January 14, 2013 in Nation/World

Russians protest ban on U.S. adoptions

Controversial law annulled June accord with America
Sergei L. Loiko Los Angeles Times
 
Associated Press photo

Thousands of people march in central Moscow to protest against Russia’s new law banning Americans from adopting Russian children on Sunday.
(Full-size photo)

Fast fact

Despite more than 600,000 orphans in Russia, the adoption rate within Russia has not exceeded more than 7,000 in recent years.

MOSCOW – In the largest show of public discontent since President Vladimir Putin’s inauguration last May, thousands of demonstrators marched through Moscow to protest a new law banning the adoption of Russian orphans by U.S. families.

The crowd, holding portraits of Putin and about 600 lawmakers who voted for the law, filled Moscow’s Boulevard Ring. At the end of the march, the portraits were dumped into a huge garbage bin.

Moscow police did not interfere with the peaceful march. Putin’s spokesman, Dmitry Peskov, said Sunday night that “every point of view had a right to exist” but reminded that “the law that came into effect should be regarded as law.”

The adoption law signed by Putin last month has split Russian society and re-galvanized the Russian protest movement, which fell dormant after Putin won election.

The law is seen as retribution for the Sergei Magnitsky Act passed by the U.S. Congress and signed by President Barack Obama in December, which imposed visa restrictions and financial sanctions on Russian officials believed involved in the death of an imprisoned lawyer who blew the whistle on Russian officials allegedly involved in a multimillion-dollar tax refund scam.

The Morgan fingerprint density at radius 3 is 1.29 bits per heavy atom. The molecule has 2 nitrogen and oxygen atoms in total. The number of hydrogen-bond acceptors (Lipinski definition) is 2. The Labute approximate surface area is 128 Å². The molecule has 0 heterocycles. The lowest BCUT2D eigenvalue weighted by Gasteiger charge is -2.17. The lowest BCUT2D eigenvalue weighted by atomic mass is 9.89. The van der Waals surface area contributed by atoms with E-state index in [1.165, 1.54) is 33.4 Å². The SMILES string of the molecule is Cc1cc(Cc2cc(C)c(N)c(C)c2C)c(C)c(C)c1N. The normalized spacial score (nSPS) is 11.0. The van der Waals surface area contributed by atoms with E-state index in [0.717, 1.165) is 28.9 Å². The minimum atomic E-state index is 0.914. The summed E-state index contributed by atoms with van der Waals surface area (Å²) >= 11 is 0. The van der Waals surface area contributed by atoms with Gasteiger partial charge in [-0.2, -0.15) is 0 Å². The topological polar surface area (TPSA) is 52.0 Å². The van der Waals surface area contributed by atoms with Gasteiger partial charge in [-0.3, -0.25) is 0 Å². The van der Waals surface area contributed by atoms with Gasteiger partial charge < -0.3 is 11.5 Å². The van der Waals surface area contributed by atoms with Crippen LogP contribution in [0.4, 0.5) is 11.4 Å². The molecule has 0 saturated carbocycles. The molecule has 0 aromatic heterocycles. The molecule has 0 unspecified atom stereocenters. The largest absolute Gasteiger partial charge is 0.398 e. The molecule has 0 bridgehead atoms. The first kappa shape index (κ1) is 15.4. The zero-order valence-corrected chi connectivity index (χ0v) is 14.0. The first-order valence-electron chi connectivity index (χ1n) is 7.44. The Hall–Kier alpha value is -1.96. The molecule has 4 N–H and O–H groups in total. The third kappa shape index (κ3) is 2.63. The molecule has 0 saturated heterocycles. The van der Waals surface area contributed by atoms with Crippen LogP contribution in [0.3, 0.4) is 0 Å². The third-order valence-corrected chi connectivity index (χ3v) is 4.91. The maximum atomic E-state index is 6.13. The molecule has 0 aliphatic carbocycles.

The Kremlin, which called the U.S. measure “an unfriendly act,” moved to annul as of Jan. 1 an adoption agreement signed with the U.S. in June.

The Russian bill raised protest inside Russia and in the West. On Thursday, Putin’s spokesman Peskov said the law allowing Americans to adopt Russian children would remain valid for another year. But a day later, he pulled back, saying that only children whose cases have already been ruled on by Russian courts “will go to their new parents.”

In the past two decades, Americans have adopted more than 60,000 orphans from Russia, a significant number of them with mental and physical disabilities.

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